Do you think this may be the case? Is she linking her experienced behaviours from the past, to our attitudes today?
    Any advice on this would be great, I have been trying to work at this for months and months on my own.
  2. 5labs

    5labs Registered Users

    Mar 19, 2019
    North Yorkshire
    I sounds to me as though you are overthinking this.
    It is difficult without seeig the behaviours, but it seems to me as though she is very confused.
  3. Jo Laurens

    Jo Laurens Registered Users

    Aug 25, 2018
    Jersey, Channel Islands
    I think you need to learn a lot about how dogs think and learn and function - and not make assumptions that involve projecting all kinds of human emotions onto canine behaviour.

    Dogs don't 'act out', whatever that means. They do what works, what is reinforcing. They have no ulterior motive. They are not out to subvert you or take over the world or your house.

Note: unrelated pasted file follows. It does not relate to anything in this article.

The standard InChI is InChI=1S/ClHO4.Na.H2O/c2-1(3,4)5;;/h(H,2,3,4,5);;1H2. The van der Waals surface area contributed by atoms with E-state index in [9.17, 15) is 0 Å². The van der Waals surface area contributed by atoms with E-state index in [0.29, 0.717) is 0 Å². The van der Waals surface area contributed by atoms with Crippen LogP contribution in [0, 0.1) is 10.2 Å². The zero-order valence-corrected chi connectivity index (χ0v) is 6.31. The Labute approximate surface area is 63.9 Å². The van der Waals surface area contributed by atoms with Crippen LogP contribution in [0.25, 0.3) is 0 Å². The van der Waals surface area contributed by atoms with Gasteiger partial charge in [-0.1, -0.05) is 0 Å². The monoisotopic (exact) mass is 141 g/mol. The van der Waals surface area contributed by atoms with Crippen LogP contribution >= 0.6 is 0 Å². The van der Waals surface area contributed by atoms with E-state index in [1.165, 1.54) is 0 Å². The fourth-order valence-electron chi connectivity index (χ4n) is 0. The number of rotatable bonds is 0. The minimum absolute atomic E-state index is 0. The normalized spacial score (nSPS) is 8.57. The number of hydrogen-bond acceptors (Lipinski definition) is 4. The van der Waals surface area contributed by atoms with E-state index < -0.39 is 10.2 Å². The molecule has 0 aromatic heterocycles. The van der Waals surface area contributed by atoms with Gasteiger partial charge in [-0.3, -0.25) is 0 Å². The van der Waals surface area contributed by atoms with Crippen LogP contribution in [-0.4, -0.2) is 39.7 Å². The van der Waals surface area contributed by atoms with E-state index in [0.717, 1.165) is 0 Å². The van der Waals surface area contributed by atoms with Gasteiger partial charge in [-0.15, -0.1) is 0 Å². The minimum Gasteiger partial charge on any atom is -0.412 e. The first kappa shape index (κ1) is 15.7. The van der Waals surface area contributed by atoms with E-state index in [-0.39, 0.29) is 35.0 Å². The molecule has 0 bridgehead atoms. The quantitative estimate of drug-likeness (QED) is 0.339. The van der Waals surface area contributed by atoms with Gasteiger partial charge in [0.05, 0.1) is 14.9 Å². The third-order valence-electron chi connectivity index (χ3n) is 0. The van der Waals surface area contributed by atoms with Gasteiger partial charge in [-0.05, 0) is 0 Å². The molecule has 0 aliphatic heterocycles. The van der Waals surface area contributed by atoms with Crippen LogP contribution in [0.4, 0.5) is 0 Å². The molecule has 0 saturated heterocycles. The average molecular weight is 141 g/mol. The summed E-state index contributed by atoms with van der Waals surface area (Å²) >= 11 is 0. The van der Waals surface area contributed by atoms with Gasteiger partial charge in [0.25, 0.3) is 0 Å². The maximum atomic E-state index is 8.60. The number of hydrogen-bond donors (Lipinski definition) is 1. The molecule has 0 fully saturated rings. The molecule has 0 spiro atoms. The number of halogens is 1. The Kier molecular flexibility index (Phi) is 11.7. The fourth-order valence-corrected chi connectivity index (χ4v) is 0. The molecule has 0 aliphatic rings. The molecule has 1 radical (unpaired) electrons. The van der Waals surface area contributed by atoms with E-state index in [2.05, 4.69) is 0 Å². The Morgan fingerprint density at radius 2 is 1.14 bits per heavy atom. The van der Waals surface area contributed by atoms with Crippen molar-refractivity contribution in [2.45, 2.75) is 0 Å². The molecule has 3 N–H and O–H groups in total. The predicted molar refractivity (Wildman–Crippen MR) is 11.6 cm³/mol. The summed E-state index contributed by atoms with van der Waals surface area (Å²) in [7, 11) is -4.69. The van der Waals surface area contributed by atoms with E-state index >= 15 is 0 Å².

Clearly she doesn't 'know' this, because she is there. If she 'knew' it, under these conditions, at this time, then she would not be there. The evidence is right in front of you, showing you what the dog understands clearly. It would be best to look at that and interpret the dog's knowledge from what you see instead of inferring all kinds of things you don't have any evidence for.

    Then you haven't trained her properly.

    This is just randomly making things up. How do you know the dog "thinks" you are very happy with her for behaving? How do you know she believes she can do what she wants now? You are making all kinds of assumptions about what your dog is thinking which are based on how humans think, then you are projecting that onto your dog - and damaging your relationship with your dog, in the meantime - because the assumptions are quite negative and are affecting how you feel about your dog, and how you behave towards her and treat her.

    I would suggest you spend some time reading some good books on canine behaviour and on how dogs think, and stop applying human thought processes to dogs.